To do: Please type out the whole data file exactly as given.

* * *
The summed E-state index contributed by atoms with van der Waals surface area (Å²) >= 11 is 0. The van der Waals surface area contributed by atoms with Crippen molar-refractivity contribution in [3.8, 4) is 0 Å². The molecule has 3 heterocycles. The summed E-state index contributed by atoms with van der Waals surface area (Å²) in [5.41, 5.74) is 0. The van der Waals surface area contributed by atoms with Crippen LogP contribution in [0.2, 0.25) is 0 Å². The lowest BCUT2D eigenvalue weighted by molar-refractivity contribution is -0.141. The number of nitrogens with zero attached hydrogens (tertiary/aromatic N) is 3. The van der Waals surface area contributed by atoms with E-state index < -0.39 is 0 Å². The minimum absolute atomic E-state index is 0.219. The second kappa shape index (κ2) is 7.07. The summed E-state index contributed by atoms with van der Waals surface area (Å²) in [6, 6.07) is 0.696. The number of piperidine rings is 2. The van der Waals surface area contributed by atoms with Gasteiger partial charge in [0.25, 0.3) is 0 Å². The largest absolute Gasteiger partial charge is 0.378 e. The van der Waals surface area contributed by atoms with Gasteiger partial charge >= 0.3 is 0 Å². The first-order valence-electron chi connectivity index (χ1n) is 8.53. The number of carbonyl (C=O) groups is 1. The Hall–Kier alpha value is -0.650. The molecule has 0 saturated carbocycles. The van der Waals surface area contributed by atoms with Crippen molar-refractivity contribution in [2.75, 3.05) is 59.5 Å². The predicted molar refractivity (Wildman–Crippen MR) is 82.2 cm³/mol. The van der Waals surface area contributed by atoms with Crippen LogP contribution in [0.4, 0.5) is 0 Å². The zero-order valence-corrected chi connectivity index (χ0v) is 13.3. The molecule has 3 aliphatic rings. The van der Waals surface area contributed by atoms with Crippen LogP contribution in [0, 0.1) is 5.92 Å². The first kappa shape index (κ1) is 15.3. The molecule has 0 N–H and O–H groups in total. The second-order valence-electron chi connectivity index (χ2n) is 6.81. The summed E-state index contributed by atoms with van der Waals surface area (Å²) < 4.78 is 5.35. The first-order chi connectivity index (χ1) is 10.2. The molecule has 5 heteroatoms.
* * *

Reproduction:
The summed E-state index contributed by atoms with van der Waals surface area (Å²) >= 11 is 0. The van der Waals surface area contributed by atoms with Crippen molar-refractivity contribution in [3.8, 4) is 0 Å². The molecule has 3 heterocycles. The summed E-state index contributed by atoms with van der Waals surface area (Å²) in [5.41, 5.74) is 0. The van der Waals surface area contributed by atoms with Crippen LogP contribution in [0.2, 0.25) is 0 Å². The lowest BCUT2D eigenvalue weighted by molar-refractivity contribution is -0.141. The number of nitrogens with zero attached hydrogens (tertiary/aromatic N) is 3. The van der Waals surface area contributed by atoms with E-state index < -0.39 is 0 Å². The minimum absolute atomic E-state index is 0.219. The second kappa shape index (κ2) is 7.07. The summed E-state index contributed by atoms with van der Waals surface area (Å²) in [6, 6.07) is 0.696. The number of piperidine rings is 2. The van der Waals surface area contributed by atoms with Gasteiger partial charge in [0.25, 0.3) is 0 Å². The largest absolute Gasteiger partial charge is 0.378 e. The van der Waals surface area contributed by atoms with Gasteiger partial charge >= 0.3 is 0 Å². The first-order valence-electron chi connectivity index (χ1n) is 8.53. The number of carbonyl (C=O) groups is 1. The Hall–Kier alpha value is -0.650. The molecule has 0 saturated carbocycles. The van der Waals surface area contributed by atoms with Crippen molar-refractivity contribution in [2.75, 3.05) is 59.5 Å². The predicted molar refractivity (Wildman–Crippen MR) is 82.2 cm³/mol. The van der Waals surface area contributed by atoms with Crippen LogP contribution in [0.4, 0.5) is 0 Å². The zero-order valence-corrected chi connectivity index (χ0v) is 13.3. The molecule has 3 aliphatic rings. The van der Waals surface area contributed by atoms with Crippen LogP contribution in [0, 0.1) is 5.92 Å². The first kappa shape index (κ1) is 15.3. The molecule has 0 N–H and O–H groups in total. The second-order valence-electron chi connectivity index (χ2n) is 6.81. The summed E-state index contributed by atoms with van der Waals surface area (Å²) < 4.78 is 5.35. The first-order chi connectivity index (χ1) is 10.2. The molecule has 5 heteroatoms.